[Python-3000] PEP 3119 - Introducing Abstract Base Classes

Jim Jewett jimjjewett at gmail.com
Fri Apr 27 19:10:24 CEST 2007

On 4/27/07, Barry Warsaw <barry at python.org> wrote:

> - - Attributes.  Interfaces allow you to make assertions about
> attributes, not just methods, while ABCs necessarily cover only methods.

Why can't they have data attributes as well?

> - - With interfaces, you can make assertions about individual objects
> which may be different than what their classes assert.  Interface
> proponents seem to care a lot about this and it seems there are valid
> uses cases for it.

Isn't this something that could be handled by overriding isinstance?

> Another example of separating inheritance and interface comes up when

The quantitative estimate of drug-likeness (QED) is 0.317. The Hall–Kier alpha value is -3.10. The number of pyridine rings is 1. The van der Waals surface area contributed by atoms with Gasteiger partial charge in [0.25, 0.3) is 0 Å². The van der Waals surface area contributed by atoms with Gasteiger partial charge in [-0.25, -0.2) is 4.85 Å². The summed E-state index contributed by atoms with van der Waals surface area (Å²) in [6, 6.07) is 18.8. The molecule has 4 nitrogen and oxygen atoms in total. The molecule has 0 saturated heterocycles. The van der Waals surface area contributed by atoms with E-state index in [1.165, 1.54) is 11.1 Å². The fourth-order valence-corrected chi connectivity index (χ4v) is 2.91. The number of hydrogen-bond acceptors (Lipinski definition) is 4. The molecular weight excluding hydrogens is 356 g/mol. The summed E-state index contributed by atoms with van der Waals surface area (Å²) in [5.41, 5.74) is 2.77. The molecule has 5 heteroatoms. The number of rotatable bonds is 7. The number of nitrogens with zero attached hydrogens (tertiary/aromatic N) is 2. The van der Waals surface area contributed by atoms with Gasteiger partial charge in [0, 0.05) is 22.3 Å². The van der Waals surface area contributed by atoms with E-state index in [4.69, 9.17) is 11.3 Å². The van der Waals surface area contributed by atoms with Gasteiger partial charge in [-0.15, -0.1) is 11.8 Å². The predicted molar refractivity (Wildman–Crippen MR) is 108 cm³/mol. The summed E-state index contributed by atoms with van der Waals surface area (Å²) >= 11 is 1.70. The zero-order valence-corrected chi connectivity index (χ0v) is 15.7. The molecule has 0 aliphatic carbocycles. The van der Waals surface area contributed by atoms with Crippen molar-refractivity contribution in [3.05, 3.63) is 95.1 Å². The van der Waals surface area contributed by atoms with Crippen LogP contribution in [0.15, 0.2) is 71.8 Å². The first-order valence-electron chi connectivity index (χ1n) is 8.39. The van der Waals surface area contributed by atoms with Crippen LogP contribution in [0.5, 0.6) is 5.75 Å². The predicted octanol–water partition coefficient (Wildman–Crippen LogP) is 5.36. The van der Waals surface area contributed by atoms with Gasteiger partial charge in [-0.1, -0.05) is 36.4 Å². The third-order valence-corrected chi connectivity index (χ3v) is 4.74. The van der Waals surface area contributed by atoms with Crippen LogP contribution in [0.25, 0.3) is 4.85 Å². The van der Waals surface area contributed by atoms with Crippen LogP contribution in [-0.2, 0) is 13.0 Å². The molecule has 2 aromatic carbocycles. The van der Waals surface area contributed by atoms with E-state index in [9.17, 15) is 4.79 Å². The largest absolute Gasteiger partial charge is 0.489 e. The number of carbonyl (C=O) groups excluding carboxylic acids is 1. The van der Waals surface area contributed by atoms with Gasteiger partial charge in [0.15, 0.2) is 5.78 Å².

> you want to derive a subclass to share implementation details, but
> you want to subtly change the semantics, which would invalidate an
> ABC claim by the base class.  Something like a GrowOnlyDictionary
> that derived from dict for implementation purposes, but didn't want
> to implement __delitem__ as required by the MutableMapping ABC.

OK, that makes the isubclass override trickier, so there should be an
example, but I think it can still be done.

> Finally, I'm concerned with the "weight" of adding ABCs to all the
> built-in types.

What if the builtin types did not initially derive from any ABC, but
were added (through an issubclass override) when the abc module was


More information about the Python-3000 mailing list